Hypertonic medium containing sucrose was used to block clathrin-mediated endocytosis (Setiadi et al., 1995, 1998). HUVEC preincubated with isotonic or hypertonic medium for 15 min were stimulated with thrombin or histamine for 4 min. The cells were maintained in the same medium. The internalization rate of P-selectin or the rolling of 10-μm-diam polystyrene microspheres coupled with 2-GSP-6 (provided by T. Yago, Oklahoma Medical Research Foundation) was measured (Yago et al., 2002).
Immunofluorescence confocal microscopy
HUVEC stimulated for 4 min with thrombin or histamine or transfected CHO cells were cultured on glass coverslips in a 12-well plate. Immunofluorescence confocal microscopy was used to quantify the extent of colocalization of cell surface P-selectin with α-adaptin or caveolin-1 (Setiadi et al., 1998).
Quantification of p38 and RhoA activity
The amount of phosphorylated p38 MAPK in HUVEC was measured using a kit from Cell Signaling Technologies. In brief, HUVEC were untreated or were stimulated with histamine or thrombin for 5 min. Cell lysates were resolved by SDS-PAGE, transferred to an Immobilon-P membrane (Millipore), and probed with rabbit polyclonal antibodies to phospho-p38 or to total p38. Bound antibodies were detected with HRP-conjugated anti–rabbit IgG using ECL. Densitometry of stained protein bands was used to quantify the levels of total p38 and phospho-p38. The percentage of phospho-p38 relative to total p38 in stimulated HUVEC was normalized to that of untreated cells and expressed as relative p38 activity.
The amount of activated RhoA in HUVEC was measured using a kit from Cytoskeleton, Inc. In brief, HUVEC were untreated or were stimulated with histamine or thrombin for 10 min. Cell lysates were incubated with beads coated with the Rho-binding domain of the Rho effector protein, rhotekin, for 1 h at 4°C, and centrifuged. Bound activated RhoA was eluted from the beads, resolved by SDS-PAGE, and transferred to an Immobilon-P membrane. Total RhoA in an aliquot of cell lysate was also resolved by SDS-PAGE and transferred to the membrane. The membrane was probed with a murine anti-RhoA mAb. Bound mAb was detected with HRP-conjugated goat anti–mouse IgG using ECL. Densitometry of stained bands was used to quantify the levels of total and activated RhoA. The percentage of activated RhoA relative to total RhoA in stimulated HUVEC was normalized to that of untreated cells and expressed as relative RhoA activity.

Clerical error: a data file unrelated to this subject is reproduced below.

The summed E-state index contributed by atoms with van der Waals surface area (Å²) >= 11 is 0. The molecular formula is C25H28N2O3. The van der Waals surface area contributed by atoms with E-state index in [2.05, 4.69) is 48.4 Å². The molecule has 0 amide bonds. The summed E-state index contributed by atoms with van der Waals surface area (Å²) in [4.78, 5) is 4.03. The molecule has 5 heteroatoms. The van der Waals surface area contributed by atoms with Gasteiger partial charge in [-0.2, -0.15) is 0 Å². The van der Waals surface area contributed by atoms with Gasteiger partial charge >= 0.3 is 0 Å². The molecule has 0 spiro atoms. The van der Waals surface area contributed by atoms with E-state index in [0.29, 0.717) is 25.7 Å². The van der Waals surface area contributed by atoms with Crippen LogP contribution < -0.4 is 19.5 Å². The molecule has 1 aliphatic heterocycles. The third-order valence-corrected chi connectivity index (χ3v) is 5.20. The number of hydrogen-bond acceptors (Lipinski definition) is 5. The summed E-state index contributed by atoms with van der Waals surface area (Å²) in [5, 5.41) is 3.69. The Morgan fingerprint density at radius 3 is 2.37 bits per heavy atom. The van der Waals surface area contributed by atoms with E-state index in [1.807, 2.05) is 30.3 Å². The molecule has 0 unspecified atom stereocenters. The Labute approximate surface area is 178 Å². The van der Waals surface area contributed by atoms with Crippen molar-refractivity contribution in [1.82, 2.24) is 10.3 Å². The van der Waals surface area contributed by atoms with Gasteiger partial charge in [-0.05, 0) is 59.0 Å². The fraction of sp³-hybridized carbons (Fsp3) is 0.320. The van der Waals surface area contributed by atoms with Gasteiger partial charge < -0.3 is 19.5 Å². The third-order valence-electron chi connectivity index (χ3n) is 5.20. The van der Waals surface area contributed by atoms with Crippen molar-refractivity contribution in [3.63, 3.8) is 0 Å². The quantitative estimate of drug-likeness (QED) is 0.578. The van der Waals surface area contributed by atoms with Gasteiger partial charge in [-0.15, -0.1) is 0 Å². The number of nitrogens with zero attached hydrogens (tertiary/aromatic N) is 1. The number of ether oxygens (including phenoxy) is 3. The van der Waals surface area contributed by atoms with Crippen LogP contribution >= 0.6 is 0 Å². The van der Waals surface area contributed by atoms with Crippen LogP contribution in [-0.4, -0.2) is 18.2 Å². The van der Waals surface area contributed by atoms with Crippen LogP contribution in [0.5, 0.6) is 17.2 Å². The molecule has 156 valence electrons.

We thank Anne Leppänen and Richard Cummings for 2-GSP-6, Tadayuki Yago for 2-GSP-6–coupled microspheres, Sougata Karmakar for assistance with Ca2+ flux measurements, Cindy Carter, Lisa Mayer, and Todd Walker for technical assistance, and Mark Coggeshall, Brian Ceresa, and Cheng Zhu for critical reading of the manuscript. We are grateful to Mercy Lab Oklahoma, Pathology Department for providing umbilical cords. Confocal microscopy was performed in the Flow Cytometry and Confocal Microscopy Laboratory, University of Oklahoma Health Sciences Center. Ca2+ flux measurements were performed in the Oklahoma Medical Research Foundation signal transduction core facility, supported by the National Institutes of Health grant RR 015577.
This work was supported by the National Institutes of Health grant HL 34363 (to R.P. McEver) and by a Beginning Grant-in-Aid from the Heartland Affiliate of the American Heart Association (to H. Setiadi).
Abbreviations used in this paper: C3T, exoenzyme C3 transferase; HUVEC, human umbilical vein endothelial cells; PSGL-1, P-selectin glycoprotein ligand-1; sP-selectin, recombinant soluble P-selectin; TRAP, thrombin receptor-activating peptide.